Yuah knelt down and used the button hook to fasten the twenty eight buttons on each of Iolanthe’s shoes. As she fastened the last button, Yuah had to smile appreciatively. These shoes cost more than she made in a year, but unlike most wealthy aristocratic women, Iolanthe paid a premium not because the shoes were encrusted with jewels, but because they were exceptionally well-made, and they were very comfortable.
“What are you smiling at?” demanded Iolanthe.
“Nothing, Miss. I would never smile in your presence.”
Iolanthe pursed her lips and narrowed her eyes.
“What do you think about moving to some faraway land, Yuah… say for instance Mallon?”
“I don’t know what you’re talking about,” Yuah feigned.
“Oh please. I know you’re all a bunch of spies. There is nothing that goes on in the house that you and your father and the cook don’t know about.”
“I’m just the servant, Miss. You’re the mistress.”
“You’re cheeky too. I would fire you in a minute if it weren’t that Augie is under the impression that you are his sister instead of me.” Iolanthe stood up and brushed out her dress. “Have you heard from him, by the way?”
“Yes, Miss.” Yuah had gotten at least three letters from Augie since Iolanthe had last asked her. He did indeed think of her as a sister, and she thought of him as a brother. She sent him a letter for everyone she received. They were the same age, two years younger than Iolanthe, and six years younger than Terrence, and had spent an enormous amount of time together as children.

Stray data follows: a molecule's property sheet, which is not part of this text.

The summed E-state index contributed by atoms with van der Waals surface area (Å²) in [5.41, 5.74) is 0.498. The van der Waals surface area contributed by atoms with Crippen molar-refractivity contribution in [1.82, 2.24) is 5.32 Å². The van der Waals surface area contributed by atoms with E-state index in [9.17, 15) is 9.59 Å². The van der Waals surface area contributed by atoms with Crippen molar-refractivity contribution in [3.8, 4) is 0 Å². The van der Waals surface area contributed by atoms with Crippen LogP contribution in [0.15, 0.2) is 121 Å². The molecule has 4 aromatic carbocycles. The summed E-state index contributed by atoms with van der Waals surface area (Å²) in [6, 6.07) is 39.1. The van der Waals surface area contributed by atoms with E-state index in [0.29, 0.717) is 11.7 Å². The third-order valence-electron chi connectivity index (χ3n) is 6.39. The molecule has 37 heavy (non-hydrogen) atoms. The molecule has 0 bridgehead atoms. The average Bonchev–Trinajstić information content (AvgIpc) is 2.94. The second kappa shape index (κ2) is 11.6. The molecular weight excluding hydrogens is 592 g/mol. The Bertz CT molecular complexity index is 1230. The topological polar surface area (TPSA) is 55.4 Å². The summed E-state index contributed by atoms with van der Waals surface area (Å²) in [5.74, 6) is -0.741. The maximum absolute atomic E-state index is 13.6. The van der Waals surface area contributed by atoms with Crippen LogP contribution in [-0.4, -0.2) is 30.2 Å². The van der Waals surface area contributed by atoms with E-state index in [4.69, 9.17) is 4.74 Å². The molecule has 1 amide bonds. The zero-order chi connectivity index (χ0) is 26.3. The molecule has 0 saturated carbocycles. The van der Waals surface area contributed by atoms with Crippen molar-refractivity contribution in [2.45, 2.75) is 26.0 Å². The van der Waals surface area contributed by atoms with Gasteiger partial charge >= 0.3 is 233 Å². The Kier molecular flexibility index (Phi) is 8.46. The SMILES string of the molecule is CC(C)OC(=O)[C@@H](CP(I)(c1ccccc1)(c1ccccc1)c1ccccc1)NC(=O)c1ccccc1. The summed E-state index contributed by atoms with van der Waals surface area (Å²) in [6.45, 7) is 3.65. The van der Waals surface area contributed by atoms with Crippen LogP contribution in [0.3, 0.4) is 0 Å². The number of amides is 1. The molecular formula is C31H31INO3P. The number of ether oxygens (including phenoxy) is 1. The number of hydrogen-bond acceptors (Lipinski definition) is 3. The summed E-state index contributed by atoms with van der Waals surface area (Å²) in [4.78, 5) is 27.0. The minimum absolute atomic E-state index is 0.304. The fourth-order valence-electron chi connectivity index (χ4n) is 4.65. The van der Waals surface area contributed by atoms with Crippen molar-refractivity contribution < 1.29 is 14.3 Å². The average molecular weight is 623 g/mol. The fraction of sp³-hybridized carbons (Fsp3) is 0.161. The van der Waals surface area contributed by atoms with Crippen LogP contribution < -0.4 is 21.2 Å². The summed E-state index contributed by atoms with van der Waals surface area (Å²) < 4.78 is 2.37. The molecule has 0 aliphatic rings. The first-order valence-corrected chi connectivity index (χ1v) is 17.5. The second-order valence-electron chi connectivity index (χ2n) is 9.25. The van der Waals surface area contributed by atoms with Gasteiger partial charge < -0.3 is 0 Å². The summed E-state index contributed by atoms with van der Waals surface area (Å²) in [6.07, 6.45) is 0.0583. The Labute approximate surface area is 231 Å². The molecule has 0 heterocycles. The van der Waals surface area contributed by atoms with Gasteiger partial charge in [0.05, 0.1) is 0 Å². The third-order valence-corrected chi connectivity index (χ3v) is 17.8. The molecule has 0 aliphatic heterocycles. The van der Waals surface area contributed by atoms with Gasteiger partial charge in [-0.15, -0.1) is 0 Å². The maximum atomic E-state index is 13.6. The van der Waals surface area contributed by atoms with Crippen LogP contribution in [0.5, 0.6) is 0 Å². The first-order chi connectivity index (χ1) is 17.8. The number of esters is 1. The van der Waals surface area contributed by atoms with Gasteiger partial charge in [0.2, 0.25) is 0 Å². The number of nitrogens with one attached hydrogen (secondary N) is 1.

“And what did he say?” asked Iolanthe, pointedly.
“Oh. He wrote mostly about the native…people. Can you call them people? They aren’t really people are they?”
“It matters little what you call them,” said Iolanthe as she crossed the room to the cheval glass.
“Well, he’s been talking to them and learning their language. Isn’t that marvelous? Imagine talking to reptiles. And he writes about the creatures that live where he is. It’s all quite amazing.”
“Amazing that he hasn’t managed to mess it all up.”
“Not at all,” replied Yuah, raising her chin defiantly. “I think Master Augie is doing the family proud.”
“My family,” Iolanthe reminded her.
“Still, he’s not the brother you would prefer to hear from, is he?”
Yuah’s face turned red. “I don’t know what you’re talking about… Miss.”
“Returning to my previous topic.” Iolanthe carefully placed her new hat atop her carefully coifed hair. “Life would be different for you outside of Brechalon… in a colony, I mean. Colonial life is different. You wouldn’t be a servant any more. In fact, you could probably afford servants of your own. You might be quite an important part of the community.”
“Are you trying to tell me that in the colonies I might marry Terrence?”
“God no,” Iolanthe laughed musically. “Perhaps we could marry you off to a tradesman.”